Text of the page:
The applications that become possible are those that rely on fast access to significant amounts of data and rapid execution of calculations; users can now work with mountains of data in real time. For example, think about the quantity of data generated by sensors across a transportation network. Today, processing that data in real time is prohibitively expensive. But what if you were able to see, in real time, the issues across the network and model the outcomes of making various corrective changes? Similarly, consider calculating the profitability impact of modifying a manufacturing workflow after recognizing that a supplier had accidentally introduced defective parts. Or consider determining the negative effect of comments flying around the social media sphere if people hate a new advertising campaign.
In-memory computing not only makes large-scale, real-time event processing like this possible; it also enables this type of modeling and decision making in seconds instead of days or weeks.
Simplifying the architecture also allows a completely new, design-driven approach to application development, in which end users are in constant communication with the development team, co-innovating in rapid development cycles. We expect this to completely transform the usability and value of these applications.
Putting It All Together
As important as each of these new areas will be to an enterprise, it’s key to think of them not in isolation, but as parts of a coherent platform. Consider the innovative applications you could create if you had all of the above — a stable SAP NetWeaver foundation, easy access via any device, cloud extensibility, and the speed and simplicity of in-memory computing.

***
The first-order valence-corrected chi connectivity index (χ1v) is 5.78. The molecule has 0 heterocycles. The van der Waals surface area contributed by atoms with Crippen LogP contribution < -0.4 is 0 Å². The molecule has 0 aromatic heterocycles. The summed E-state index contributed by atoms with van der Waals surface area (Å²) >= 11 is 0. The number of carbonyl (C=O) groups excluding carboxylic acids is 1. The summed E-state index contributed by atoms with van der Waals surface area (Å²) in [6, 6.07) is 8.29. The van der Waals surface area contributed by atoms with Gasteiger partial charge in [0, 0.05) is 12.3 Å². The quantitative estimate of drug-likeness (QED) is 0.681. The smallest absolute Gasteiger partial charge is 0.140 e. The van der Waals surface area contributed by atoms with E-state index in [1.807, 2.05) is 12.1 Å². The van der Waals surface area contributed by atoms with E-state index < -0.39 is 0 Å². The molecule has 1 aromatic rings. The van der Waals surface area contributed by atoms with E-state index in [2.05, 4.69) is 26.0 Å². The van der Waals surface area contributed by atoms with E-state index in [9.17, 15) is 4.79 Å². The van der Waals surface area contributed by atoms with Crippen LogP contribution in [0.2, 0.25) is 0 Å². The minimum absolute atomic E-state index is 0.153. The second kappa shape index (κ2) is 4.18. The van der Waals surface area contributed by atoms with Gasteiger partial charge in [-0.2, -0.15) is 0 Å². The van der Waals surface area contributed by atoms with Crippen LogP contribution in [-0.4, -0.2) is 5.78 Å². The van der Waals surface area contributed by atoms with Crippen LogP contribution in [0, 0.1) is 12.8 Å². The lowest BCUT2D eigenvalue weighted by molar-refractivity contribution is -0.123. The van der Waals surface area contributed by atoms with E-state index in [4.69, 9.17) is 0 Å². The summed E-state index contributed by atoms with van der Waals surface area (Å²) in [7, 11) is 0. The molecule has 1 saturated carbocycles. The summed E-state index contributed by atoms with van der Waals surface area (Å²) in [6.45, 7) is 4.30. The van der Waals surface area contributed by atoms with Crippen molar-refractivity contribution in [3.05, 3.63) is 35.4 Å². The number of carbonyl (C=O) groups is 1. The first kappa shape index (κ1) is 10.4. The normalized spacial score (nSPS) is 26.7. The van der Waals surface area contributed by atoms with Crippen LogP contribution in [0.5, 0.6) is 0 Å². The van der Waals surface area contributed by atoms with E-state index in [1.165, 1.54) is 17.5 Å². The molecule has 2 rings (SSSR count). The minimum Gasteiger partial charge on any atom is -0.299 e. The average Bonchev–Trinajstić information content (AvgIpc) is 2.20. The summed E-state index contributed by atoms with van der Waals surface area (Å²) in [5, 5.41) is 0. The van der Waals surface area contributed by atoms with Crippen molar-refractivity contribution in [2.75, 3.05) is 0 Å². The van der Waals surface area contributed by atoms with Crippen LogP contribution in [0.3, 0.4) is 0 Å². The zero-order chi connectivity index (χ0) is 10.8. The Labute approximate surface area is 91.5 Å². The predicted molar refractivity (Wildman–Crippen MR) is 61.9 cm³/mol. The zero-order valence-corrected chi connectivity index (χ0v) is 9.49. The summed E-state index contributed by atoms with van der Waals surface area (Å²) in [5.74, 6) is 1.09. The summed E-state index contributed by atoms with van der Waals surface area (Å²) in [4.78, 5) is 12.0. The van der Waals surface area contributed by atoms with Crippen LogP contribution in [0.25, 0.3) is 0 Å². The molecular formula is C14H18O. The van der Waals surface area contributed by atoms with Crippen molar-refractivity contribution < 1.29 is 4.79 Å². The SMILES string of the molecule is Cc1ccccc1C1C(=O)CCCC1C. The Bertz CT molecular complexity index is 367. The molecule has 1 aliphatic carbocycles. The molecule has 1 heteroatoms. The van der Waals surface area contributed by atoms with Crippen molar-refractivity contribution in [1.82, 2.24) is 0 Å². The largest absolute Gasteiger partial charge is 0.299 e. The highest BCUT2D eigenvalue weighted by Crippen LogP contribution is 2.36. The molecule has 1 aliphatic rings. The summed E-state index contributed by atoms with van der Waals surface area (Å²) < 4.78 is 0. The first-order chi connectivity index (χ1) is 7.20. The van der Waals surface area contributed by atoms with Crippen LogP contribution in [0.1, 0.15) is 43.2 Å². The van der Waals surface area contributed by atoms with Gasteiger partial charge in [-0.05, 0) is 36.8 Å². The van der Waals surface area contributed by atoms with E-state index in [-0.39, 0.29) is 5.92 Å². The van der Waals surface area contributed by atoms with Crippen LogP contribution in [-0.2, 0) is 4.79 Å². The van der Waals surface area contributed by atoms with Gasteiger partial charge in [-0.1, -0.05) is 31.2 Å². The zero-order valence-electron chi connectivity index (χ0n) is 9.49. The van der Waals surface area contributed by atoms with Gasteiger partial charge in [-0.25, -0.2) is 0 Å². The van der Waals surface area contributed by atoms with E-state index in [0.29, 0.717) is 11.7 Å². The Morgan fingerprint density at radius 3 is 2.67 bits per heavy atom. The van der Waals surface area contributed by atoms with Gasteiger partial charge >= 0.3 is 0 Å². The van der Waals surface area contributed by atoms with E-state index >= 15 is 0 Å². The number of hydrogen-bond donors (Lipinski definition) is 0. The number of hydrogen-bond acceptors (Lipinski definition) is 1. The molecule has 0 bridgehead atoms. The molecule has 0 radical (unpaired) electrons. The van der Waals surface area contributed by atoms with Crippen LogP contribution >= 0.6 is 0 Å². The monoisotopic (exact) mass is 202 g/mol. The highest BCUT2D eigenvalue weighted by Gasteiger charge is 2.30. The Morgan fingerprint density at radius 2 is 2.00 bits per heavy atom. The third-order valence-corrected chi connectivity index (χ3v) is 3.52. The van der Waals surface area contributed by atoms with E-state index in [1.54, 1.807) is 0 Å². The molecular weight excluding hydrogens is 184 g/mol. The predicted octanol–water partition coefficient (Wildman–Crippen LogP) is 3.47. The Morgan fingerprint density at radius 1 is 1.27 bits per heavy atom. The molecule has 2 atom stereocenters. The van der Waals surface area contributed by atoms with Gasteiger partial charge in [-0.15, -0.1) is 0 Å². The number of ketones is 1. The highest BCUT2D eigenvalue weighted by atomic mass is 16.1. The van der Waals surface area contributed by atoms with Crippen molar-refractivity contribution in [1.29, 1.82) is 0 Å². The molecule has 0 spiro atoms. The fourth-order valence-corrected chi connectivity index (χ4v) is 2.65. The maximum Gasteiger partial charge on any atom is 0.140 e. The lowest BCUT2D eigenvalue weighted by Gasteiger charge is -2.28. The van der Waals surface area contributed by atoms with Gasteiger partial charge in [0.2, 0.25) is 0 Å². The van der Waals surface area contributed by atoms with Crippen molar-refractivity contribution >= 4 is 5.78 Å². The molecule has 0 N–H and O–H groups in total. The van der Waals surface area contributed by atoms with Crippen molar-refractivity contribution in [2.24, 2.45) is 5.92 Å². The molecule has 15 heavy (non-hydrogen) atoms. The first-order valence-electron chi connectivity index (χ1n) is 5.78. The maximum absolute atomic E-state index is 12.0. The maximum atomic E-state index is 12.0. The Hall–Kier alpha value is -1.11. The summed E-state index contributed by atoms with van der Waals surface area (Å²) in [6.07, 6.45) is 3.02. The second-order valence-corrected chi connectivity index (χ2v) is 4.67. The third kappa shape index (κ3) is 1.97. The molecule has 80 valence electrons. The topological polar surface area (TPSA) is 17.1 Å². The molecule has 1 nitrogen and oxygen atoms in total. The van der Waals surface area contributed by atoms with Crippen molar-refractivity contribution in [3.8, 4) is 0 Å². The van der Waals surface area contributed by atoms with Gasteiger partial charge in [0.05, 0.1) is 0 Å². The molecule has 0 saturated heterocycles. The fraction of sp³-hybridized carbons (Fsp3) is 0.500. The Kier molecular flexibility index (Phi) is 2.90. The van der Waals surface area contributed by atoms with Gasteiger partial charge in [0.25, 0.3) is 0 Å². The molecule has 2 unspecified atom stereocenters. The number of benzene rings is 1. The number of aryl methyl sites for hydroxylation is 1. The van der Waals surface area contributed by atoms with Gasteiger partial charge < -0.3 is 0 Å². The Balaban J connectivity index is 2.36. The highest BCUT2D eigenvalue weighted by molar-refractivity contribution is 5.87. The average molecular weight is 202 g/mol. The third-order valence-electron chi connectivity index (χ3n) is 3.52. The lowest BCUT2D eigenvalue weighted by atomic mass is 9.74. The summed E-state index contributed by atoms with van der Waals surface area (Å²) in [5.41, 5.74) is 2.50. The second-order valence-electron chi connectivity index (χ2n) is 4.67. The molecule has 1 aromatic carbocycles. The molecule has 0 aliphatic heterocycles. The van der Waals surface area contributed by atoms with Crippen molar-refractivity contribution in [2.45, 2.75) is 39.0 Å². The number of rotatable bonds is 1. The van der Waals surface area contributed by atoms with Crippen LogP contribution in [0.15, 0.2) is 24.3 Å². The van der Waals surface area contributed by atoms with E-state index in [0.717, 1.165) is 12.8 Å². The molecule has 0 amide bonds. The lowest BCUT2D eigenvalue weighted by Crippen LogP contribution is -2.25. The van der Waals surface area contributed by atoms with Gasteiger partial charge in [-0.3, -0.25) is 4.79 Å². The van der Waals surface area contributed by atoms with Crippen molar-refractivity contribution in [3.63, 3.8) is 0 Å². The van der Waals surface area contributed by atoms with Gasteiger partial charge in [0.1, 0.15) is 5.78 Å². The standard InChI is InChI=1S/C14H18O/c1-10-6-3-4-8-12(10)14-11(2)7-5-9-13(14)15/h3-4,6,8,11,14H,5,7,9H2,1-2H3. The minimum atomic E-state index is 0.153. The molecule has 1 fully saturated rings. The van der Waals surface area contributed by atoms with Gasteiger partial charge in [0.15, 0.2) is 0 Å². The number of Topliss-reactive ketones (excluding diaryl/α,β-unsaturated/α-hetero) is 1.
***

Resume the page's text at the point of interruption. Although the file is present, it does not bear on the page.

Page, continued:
For example, your enterprise could develop an application to model an innovative product’s entire supply and manufacturing flow and predict the company’s ability to be first to market. Or how about an application to evaluate a workforce’s unique qualifications to identify training needs? These are the types of applications that we foresee as the SAP NetWeaver portfolio evolves to support new areas of innovation and meet enterprises’ changing needs. And this is just the beginning.
Extending the core technology platform — SAP NetWeaver — to embrace mobility, the cloud, and in-memory computing can help you drive even greater speed, agility, simplicity, and innovation across your business. For more information, visit www.sdn.sap.com/irj/sdn/sap-technology-innovation.
Aiaz Kazi (firstname.lastname@example.org) is the Head of Technology and Innovation Platform Marketing at SAP. He joined SAP in February 2006 after holding leadership positions at TIBCO, webMethods, and BEA. Aiaz holds an MBA in Marketing, Strategy, and Entrepreneurship from the Walter A. Haas School of Business at the University of California, Berkeley.
1 See "SAP NetWeaver: Still Going Strong and Getting Stronger" in the January-March 2011 issue of SAPinsider. [back]
2 For example, with the portal available with SAP NetWeaver 7.3, individuals and teams can interact and create their own content. [back]
3 For details about SAP’s mobility strategy, see “Becoming a Mobile Enterprise: Unwiring Your Business with SAP’s Mobile Solutions” by Jack Chawla in the January-March 2011 issue of SAPinsider. [back]
4 Forrester Research, Inc. [back]
5 For more information, see “Cloud Computing and SAP: Where We Are and Where We’re Going” by Kaj van de Loo and Roland Wartenberg in the July-September 2010 issue of SAPinsider, and "From Virtualization to Cloud Infrastructure: Why Managing the Many Layers of Your IT Landscape Is Now a Top Priority" by Gunther Schmalzhaf in this April-June 2011 issue. [back]
6 SAP StreamWork is a cloud-based application that enables productive team decision making, and SAP BusinessObjects BI OnDemand is a general-purpose analysis and reporting solution. Project “River” is an on-demand platform for creating edge applications. [back]
7 Based on existing lab results on customer data. These numbers continue to trend upwards. [back]